The Japanese word "origami" is made up of two smaller Japanese words: "oru", meaning to fold, and "kami", meaning paper and looks like this when written in Japanese.
The earliest evidence of paperfolding in Europe is a picture of a small paper boat in Tractatus de sphaera mundi from 1490. There is also evidence of a cut and folded paper box from 1440. It is possible that paperfolding in the west originated with the Moors much earlier; however, it is not known if it was independently discovered or knowledge of origami came along the silk trade routes from the East.
Japanese origami began sometime after Buddhist monks carried paper with them from China to Japan during the 6th century. The first Japanese origami is dated from this period and was used for religious ceremonial purposes only, due to the high price of paper.
A reference in a poem by Ihara Saikaku from 1680, which describes the origami butterflies used during Shinto weddings to represent the bride and groom, indicates that origami had become a significant aspect of Japanese ceremony by the Heian period (794 - 1185).
Samurai warriors are known to have exchanged gifts adorned with noshi, a sort of good luck token made of folded strips of paper.
In 1797 the first known origami book was published in Japan: Senbazuru Orikata. Its publication marked a turning point in origami. Before this teaching origami was by direct instruction from one person to another but now because instructions could be written down, people in one part of the world could show people in another part without ever meeting. Also, origami instructions could be stored for future generations without fear of them being forgotten.
Origami turns up in the most unlikely of places. In the 1906 edition of Mrs Beetons Book of Household Management, comprising of over 2000 pages, there is a complete chapter covering ornate napkin folds.
From 1946 and every year after in the annual of the popular cartoon strip character Rupert Bear, paperfolding instructions were published.
Rupert and his friends would show the readers how to fold paper. The first model to be published was the traditional flapping bird.
This is the 1958 edition which shows the reader how to fold a napkin flower
The modern growth of interest in origami dates to the design in 1954 by Akira Yoshizawa of a method of notation to indicate how to fold origami models.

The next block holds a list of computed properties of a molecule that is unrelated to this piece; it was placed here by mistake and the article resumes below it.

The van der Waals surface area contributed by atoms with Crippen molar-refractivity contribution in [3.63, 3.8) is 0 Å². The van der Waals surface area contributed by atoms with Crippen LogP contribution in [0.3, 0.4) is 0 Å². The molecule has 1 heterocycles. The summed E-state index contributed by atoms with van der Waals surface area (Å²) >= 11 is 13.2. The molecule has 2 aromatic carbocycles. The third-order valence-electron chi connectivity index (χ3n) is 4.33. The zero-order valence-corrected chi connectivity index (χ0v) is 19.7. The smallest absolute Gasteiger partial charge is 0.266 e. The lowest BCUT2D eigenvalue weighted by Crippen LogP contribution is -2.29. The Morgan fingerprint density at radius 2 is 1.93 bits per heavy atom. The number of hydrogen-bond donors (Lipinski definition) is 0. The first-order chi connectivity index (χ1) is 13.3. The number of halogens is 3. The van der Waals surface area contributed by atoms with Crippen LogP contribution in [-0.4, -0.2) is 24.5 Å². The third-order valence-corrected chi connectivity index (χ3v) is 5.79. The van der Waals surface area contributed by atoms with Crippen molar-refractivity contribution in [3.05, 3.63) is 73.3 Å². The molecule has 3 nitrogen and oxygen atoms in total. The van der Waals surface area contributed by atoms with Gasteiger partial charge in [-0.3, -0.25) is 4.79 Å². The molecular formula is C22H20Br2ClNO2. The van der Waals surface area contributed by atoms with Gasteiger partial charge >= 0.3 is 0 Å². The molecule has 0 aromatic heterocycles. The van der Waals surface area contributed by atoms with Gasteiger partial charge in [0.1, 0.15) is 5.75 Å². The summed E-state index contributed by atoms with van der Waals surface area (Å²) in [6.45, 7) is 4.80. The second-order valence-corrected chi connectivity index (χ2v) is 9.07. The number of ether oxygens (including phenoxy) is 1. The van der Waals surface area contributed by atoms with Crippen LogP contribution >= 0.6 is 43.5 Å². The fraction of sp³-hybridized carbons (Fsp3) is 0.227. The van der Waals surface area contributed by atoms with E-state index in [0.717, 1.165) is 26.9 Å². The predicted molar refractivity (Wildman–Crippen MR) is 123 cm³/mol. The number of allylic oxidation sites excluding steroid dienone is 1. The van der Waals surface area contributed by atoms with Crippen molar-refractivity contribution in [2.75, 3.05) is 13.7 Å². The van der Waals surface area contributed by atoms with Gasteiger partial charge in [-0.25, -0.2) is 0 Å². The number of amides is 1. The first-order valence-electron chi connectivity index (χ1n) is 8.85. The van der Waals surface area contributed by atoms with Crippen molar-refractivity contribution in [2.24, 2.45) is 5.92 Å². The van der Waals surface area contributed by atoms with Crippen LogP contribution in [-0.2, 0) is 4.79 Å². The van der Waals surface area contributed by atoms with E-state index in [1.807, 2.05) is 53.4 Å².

This Yoshizawa-Randlett system is now used internationally in most serious origami publications and has become the standard visual language for depicting origami instructions.
In the mid 1960's a famous magician of his time, Robert Harbin, produced a series of origami paperback books to accompany his television series. It was this exposure that encouraged many youngsters to start folding. Indeed many, now in their adult years have carried on to produce mind blowingly complex models that were never even imagined possible at the time.
Robert Harbin was a founder member and the first President of the British Origami Society and always tried to attend the conventions whenever his cabaret engagements permitted him to do so.
He gave the Society enormous help, the real extent of which has never been disclosed in public and upon his death in 1978 the copyrights to all of his origami publications was bequeathed to the British Origami Society in the hope that the origami magic he created would survive for future generations.
Robert Lang is a pioneer of the newest kind of origami using mathematics and engineering principles to fold mind-blowingly intricate designs that are beautiful and, sometimes, very useful.
He merges mathematics with aesthetics to fold elegant modern origami. His scientific approach helps him make folds once thought impossible and has secured his place as one of the first great Western masters of the art.
Click the video below to watch a talk Robert gave at Monterey California entitled "The Math and the Magic of Origami" for TED in 2008.